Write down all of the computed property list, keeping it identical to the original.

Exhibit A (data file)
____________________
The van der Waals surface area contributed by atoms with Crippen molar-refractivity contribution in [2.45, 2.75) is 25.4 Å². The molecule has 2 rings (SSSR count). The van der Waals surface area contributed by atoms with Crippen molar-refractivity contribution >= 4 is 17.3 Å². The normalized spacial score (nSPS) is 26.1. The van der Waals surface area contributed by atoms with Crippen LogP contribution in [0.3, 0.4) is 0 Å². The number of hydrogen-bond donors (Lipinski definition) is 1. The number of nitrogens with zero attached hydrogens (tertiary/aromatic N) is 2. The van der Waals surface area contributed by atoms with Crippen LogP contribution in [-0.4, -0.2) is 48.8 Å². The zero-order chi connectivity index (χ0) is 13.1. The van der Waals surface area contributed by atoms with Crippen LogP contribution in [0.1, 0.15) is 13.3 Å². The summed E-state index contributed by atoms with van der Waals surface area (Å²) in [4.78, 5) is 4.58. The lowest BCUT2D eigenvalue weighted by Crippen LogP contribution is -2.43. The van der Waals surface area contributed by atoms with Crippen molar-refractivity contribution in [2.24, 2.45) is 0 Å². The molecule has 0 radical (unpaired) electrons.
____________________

The van der Waals surface area contributed by atoms with Crippen molar-refractivity contribution in [2.45, 2.75) is 25.4 Å². The molecule has 2 rings (SSSR count). The van der Waals surface area contributed by atoms with Crippen molar-refractivity contribution >= 4 is 17.3 Å². The normalized spacial score (nSPS) is 26.1. The van der Waals surface area contributed by atoms with Crippen LogP contribution in [0.3, 0.4) is 0 Å². The number of hydrogen-bond donors (Lipinski definition) is 1. The number of nitrogens with zero attached hydrogens (tertiary/aromatic N) is 2. The van der Waals surface area contributed by atoms with Crippen LogP contribution in [-0.4, -0.2) is 48.8 Å². The zero-order chi connectivity index (χ0) is 13.1. The van der Waals surface area contributed by atoms with Crippen LogP contribution in [0.1, 0.15) is 13.3 Å². The summed E-state index contributed by atoms with van der Waals surface area (Å²) in [4.78, 5) is 4.58. The lowest BCUT2D eigenvalue weighted by Crippen LogP contribution is -2.43. The van der Waals surface area contributed by atoms with Crippen molar-refractivity contribution in [2.24, 2.45) is 0 Å². The molecule has 0 radical (unpaired) electrons.